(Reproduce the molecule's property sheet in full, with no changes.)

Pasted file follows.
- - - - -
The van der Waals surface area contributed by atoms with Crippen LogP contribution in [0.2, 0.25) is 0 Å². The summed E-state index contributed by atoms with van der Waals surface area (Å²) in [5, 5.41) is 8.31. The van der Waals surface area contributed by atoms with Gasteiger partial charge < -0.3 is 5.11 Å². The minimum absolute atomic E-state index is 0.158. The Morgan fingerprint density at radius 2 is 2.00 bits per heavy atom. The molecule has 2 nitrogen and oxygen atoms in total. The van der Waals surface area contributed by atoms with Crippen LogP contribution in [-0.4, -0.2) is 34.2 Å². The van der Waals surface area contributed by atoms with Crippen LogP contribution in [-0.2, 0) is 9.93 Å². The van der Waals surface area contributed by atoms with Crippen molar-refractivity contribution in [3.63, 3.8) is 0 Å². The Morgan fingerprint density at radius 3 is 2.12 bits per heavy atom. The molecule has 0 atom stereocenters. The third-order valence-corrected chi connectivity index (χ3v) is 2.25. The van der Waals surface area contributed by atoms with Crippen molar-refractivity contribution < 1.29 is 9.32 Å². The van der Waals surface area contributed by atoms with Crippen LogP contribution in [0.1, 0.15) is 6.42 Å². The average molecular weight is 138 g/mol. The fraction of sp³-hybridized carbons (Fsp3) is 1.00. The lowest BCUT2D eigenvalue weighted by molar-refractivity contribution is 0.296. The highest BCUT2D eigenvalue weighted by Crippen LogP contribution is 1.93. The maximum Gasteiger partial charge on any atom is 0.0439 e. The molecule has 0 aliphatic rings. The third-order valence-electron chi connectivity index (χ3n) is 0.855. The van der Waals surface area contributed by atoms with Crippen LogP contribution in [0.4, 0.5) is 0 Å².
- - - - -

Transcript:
The van der Waals surface area contributed by atoms with Crippen LogP contribution in [0.2, 0.25) is 0 Å². The summed E-state index contributed by atoms with van der Waals surface area (Å²) in [5, 5.41) is 8.31. The van der Waals surface area contributed by atoms with Gasteiger partial charge < -0.3 is 5.11 Å². The minimum absolute atomic E-state index is 0.158. The Morgan fingerprint density at radius 2 is 2.00 bits per heavy atom. The molecule has 2 nitrogen and oxygen atoms in total. The van der Waals surface area contributed by atoms with Crippen LogP contribution in [-0.4, -0.2) is 34.2 Å². The van der Waals surface area contributed by atoms with Crippen LogP contribution in [-0.2, 0) is 9.93 Å². The van der Waals surface area contributed by atoms with Crippen molar-refractivity contribution in [3.63, 3.8) is 0 Å². The Morgan fingerprint density at radius 3 is 2.12 bits per heavy atom. The molecule has 0 atom stereocenters. The third-order valence-corrected chi connectivity index (χ3v) is 2.25. The van der Waals surface area contributed by atoms with Crippen molar-refractivity contribution < 1.29 is 9.32 Å². The van der Waals surface area contributed by atoms with Crippen LogP contribution in [0.1, 0.15) is 6.42 Å². The average molecular weight is 138 g/mol. The fraction of sp³-hybridized carbons (Fsp3) is 1.00. The lowest BCUT2D eigenvalue weighted by molar-refractivity contribution is 0.296. The highest BCUT2D eigenvalue weighted by Crippen LogP contribution is 1.93. The maximum Gasteiger partial charge on any atom is 0.0439 e. The molecule has 0 aliphatic rings. The third-order valence-electron chi connectivity index (χ3n) is 0.855. The van der Waals surface area contributed by atoms with Crippen LogP contribution in [0.4, 0.5) is 0 Å².